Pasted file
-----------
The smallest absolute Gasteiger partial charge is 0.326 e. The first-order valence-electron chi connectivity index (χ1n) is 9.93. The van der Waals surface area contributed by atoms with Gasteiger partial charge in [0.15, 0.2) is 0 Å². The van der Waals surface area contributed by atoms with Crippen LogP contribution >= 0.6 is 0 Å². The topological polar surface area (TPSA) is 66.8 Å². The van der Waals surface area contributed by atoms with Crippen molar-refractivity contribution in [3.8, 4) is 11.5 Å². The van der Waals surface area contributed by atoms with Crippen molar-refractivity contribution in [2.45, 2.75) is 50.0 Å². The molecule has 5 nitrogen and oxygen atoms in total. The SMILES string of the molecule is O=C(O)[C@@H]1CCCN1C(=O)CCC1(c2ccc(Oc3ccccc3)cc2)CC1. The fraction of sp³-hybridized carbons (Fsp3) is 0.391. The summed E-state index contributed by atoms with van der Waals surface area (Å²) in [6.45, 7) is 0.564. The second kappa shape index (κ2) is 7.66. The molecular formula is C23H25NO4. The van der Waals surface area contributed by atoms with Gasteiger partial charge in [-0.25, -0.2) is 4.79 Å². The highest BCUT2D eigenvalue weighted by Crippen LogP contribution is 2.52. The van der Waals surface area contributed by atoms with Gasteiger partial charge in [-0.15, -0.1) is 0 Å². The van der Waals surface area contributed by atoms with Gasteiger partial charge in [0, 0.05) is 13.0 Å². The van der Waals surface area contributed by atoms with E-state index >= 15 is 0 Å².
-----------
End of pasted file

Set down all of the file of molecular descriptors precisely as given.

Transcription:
The smallest absolute Gasteiger partial charge is 0.326 e. The first-order valence-electron chi connectivity index (χ1n) is 9.93. The van der Waals surface area contributed by atoms with Gasteiger partial charge in [0.15, 0.2) is 0 Å². The van der Waals surface area contributed by atoms with Crippen LogP contribution >= 0.6 is 0 Å². The topological polar surface area (TPSA) is 66.8 Å². The van der Waals surface area contributed by atoms with Crippen molar-refractivity contribution in [3.8, 4) is 11.5 Å². The van der Waals surface area contributed by atoms with Crippen molar-refractivity contribution in [2.45, 2.75) is 50.0 Å². The molecule has 5 nitrogen and oxygen atoms in total. The SMILES string of the molecule is O=C(O)[C@@H]1CCCN1C(=O)CCC1(c2ccc(Oc3ccccc3)cc2)CC1. The fraction of sp³-hybridized carbons (Fsp3) is 0.391. The summed E-state index contributed by atoms with van der Waals surface area (Å²) in [6.45, 7) is 0.564. The second kappa shape index (κ2) is 7.66. The molecular formula is C23H25NO4. The van der Waals surface area contributed by atoms with Gasteiger partial charge in [-0.25, -0.2) is 4.79 Å². The highest BCUT2D eigenvalue weighted by Crippen LogP contribution is 2.52. The van der Waals surface area contributed by atoms with Gasteiger partial charge in [-0.15, -0.1) is 0 Å². The van der Waals surface area contributed by atoms with Gasteiger partial charge in [0, 0.05) is 13.0 Å². The van der Waals surface area contributed by atoms with E-state index >= 15 is 0 Å².